French Revolution, and Consequent War with France

The country had for several years experienced the utmost prosperity and peace, when it was roused by a series of events which took place in France. The proceedings of the French nation for redressing the political grievances under which they had long labored, commenced in 1789. and were at first very generally applauded in Britain, as likely to raise that nation to a rational degree of freedom. Ere long, the violence shown at the destruction of the Bastile, the abolition of hereditary privileges, the open disrespect for religion, and other symptoms of an extravagant spirit, manifested by the French, produced a considerable change in the sentiments of the British people. The proceedings of the French were still justified by the principal leaders of Opposition in Parliament, and by a numerous class of the community; but they inspired the government, and the propertied and privileged classes generally, with great alarm and distrust.

When at length the coalition of Austria and Prussia with the fugitive noblesse had excited the spirit of the French people to a species of frenzy, and led to the establishment of a Republic, and the death of the king, the British government and its supporters were effectually roused to a sense of the danger which hung over all ancient institutions, and a pretext was found (January 1793) for declaring war against France. A comparatively small body of the people were opposed to this step, which was also loudly deprecated in Parliament by Messrs. Fox and Sheridan; but all these remonstrances were drowned in the general voice of the nation. At such a crisis, to speak of political reforms in England seemed the height of imprudence, as tending to encourage the French. All, there fore, who continued to make open demonstrations for that cause, were now branded as enemies to religion and civil order. In Scotland, Mr. Thomas Muir, a barrister, and Mr. Palmer, a Unitarian clergyman, were tried for sedition, and sentenced to various terms of banishment. Citizens named Skirving, Gerald, and Margarot, were treated in like manner by the Scottish criminal judges, for offenses which could only be said to derive the character ascribed to them from the temporary and accidental circumstances of the nation. An attempt to inflict similar punishments upon the English reformers, was defeated by the acquittal of a shoemaker named Hardy; but the party was nevertheless subjected, with the apparent concurrence of a large and influential portion of the people, to many minor severities.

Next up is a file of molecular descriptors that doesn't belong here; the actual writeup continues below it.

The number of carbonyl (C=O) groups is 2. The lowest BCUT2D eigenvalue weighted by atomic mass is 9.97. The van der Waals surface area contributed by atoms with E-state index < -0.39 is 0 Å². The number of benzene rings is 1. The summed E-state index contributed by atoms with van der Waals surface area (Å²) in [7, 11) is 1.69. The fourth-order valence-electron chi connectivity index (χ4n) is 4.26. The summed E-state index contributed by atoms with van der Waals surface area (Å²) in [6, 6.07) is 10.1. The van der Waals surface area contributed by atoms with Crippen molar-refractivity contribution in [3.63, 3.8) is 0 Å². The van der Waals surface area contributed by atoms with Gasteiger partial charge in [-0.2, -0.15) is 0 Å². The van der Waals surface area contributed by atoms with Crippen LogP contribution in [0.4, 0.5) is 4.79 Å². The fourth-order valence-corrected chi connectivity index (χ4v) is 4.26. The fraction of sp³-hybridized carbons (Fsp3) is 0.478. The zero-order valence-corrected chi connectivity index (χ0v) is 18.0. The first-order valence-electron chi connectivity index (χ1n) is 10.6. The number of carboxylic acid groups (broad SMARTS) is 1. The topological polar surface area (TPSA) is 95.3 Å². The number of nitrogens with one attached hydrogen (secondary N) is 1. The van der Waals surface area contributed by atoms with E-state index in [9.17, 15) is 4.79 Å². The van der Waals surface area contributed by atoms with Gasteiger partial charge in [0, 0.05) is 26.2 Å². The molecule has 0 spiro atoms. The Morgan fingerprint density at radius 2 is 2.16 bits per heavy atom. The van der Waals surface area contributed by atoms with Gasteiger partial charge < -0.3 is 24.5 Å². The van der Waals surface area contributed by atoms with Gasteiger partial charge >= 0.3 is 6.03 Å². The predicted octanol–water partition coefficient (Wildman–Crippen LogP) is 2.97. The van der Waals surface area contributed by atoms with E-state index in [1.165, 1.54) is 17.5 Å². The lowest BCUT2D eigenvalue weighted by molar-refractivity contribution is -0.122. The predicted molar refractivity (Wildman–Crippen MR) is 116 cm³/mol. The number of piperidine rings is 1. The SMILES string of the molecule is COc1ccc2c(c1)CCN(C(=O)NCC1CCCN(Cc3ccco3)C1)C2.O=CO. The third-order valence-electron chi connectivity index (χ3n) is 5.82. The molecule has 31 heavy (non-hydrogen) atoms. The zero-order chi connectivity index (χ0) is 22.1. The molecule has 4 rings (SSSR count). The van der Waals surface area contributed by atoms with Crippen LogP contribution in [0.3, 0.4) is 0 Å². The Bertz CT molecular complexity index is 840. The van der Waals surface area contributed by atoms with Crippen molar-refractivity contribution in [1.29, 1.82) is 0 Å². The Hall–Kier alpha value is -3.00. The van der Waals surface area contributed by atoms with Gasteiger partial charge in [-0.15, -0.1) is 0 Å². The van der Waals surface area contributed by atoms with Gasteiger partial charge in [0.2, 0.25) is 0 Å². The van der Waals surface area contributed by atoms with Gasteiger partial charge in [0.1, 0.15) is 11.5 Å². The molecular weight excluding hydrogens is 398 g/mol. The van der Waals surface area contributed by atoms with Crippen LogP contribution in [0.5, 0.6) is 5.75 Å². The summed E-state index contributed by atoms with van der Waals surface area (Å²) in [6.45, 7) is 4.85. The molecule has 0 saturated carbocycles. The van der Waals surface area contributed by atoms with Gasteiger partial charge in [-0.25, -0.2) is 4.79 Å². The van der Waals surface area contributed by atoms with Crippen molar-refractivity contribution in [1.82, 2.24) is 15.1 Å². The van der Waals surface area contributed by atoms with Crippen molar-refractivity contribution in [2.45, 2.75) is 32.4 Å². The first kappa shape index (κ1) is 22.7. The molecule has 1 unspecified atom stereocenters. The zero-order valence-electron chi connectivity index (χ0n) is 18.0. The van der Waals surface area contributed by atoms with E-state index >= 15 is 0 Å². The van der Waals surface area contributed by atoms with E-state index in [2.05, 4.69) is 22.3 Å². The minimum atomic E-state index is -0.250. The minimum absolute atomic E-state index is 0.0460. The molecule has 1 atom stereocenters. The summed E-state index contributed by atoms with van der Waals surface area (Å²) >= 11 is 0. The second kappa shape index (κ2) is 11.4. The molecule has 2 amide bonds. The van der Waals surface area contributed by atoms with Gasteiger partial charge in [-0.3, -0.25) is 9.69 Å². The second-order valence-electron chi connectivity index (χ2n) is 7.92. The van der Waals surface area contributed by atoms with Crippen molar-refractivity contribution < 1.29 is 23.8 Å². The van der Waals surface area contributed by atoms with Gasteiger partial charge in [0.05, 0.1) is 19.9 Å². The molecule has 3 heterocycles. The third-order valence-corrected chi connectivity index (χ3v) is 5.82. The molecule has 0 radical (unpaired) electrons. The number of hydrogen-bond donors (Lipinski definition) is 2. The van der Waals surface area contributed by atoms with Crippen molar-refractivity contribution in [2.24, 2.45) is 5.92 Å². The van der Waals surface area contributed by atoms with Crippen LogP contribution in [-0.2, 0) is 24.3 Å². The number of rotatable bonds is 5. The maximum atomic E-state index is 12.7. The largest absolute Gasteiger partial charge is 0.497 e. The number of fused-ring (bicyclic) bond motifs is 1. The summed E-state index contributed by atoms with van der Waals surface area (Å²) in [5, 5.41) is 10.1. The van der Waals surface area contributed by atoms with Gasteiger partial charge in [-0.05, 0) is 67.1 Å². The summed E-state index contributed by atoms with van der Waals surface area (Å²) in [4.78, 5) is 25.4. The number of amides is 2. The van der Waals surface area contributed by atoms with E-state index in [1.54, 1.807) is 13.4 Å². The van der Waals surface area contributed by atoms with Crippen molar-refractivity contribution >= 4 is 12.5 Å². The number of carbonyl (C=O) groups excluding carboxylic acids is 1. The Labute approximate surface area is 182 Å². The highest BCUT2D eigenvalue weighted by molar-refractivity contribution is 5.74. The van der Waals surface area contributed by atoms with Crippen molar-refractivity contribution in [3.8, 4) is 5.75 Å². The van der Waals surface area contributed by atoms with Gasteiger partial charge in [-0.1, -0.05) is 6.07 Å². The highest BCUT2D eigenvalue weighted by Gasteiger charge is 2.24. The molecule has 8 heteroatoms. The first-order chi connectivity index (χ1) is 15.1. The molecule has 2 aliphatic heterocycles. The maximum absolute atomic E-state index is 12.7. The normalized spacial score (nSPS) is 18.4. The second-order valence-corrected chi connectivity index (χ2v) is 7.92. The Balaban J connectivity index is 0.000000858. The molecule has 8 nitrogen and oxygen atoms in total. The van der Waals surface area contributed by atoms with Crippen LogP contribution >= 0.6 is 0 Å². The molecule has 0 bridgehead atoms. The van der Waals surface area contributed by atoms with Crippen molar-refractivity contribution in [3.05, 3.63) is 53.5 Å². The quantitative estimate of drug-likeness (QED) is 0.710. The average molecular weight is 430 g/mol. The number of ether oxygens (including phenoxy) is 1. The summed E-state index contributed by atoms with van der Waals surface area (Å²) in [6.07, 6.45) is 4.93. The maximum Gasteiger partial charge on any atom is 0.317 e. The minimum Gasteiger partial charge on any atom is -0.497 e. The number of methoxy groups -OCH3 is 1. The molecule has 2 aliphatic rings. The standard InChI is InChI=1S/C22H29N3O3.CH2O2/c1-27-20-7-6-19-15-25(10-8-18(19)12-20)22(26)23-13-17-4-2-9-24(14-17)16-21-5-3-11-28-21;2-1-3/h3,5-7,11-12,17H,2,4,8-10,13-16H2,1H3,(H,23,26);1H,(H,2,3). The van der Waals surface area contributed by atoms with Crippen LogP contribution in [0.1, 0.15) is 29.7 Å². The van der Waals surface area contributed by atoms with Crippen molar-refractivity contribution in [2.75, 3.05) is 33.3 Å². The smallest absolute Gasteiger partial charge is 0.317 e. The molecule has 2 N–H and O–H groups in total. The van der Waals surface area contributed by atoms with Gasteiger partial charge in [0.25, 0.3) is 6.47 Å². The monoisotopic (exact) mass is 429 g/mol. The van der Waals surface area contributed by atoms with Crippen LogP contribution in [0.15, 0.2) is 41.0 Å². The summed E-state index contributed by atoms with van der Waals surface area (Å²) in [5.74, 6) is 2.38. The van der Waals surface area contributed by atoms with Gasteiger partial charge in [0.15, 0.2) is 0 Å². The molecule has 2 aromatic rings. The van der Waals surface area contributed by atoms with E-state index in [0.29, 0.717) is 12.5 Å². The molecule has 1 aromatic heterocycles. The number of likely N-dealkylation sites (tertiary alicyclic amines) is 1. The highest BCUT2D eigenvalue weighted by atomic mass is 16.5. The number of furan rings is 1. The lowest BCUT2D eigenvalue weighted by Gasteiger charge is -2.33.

After alliances had been formed with the other powers hostile to France, the British ministers despatched an army to the Netherlands, under the command of the king's second son, the Duke of York, to cooperate in reducing the fortresses in possession of the French, while the town of Toulon, being inclined to remain under the authority of the royal family, put itself into the hands of a British naval commander. At first, the French seemed to fail somewhat in their defenses; but on a more ardently republican party acceding to power under the direction of the famous Robespierre, the national energies were much increased, and the Duke of Brunswick experienced a series of disgraceful reverses. The Prussian government, having adopted new views of the condition of France, now began to withdraw its troops, on the pretext of being unable to pay them; and though Britain gave nearly a million and a quarter sterling to induce this power to remain nine months longer upon the field, its cooperation was of no further service, and was soon altogether lost. On the 1st of June 1794, the French Brest fleet sustained a severe defeat from Lord. Howe, with the loss of six ships; but the republican troops not only drove the combined armies out of the Netherlands, but taking advantage of an unusually hard frost, invaded Holland by the ice which covered the Rhine, and reduced that country to a Republic under their own control. The successes of the British were limited to the above naval victory, the temporary possession of Corsica and Toulon, the capture of several of the French colonies in the West Indies, and the spoliation of a great quantity of the commercial shipping of France; against which were to be reckoned the expulsion of an army from the Netherlands, the loss of 10,000 men and 60,000 stand of arms, in an unsuccessful descent upon the west coast of France, some considerable losses in mercantile shipping, and an increase of annual expenditure from about fourteen to nearly forty millions.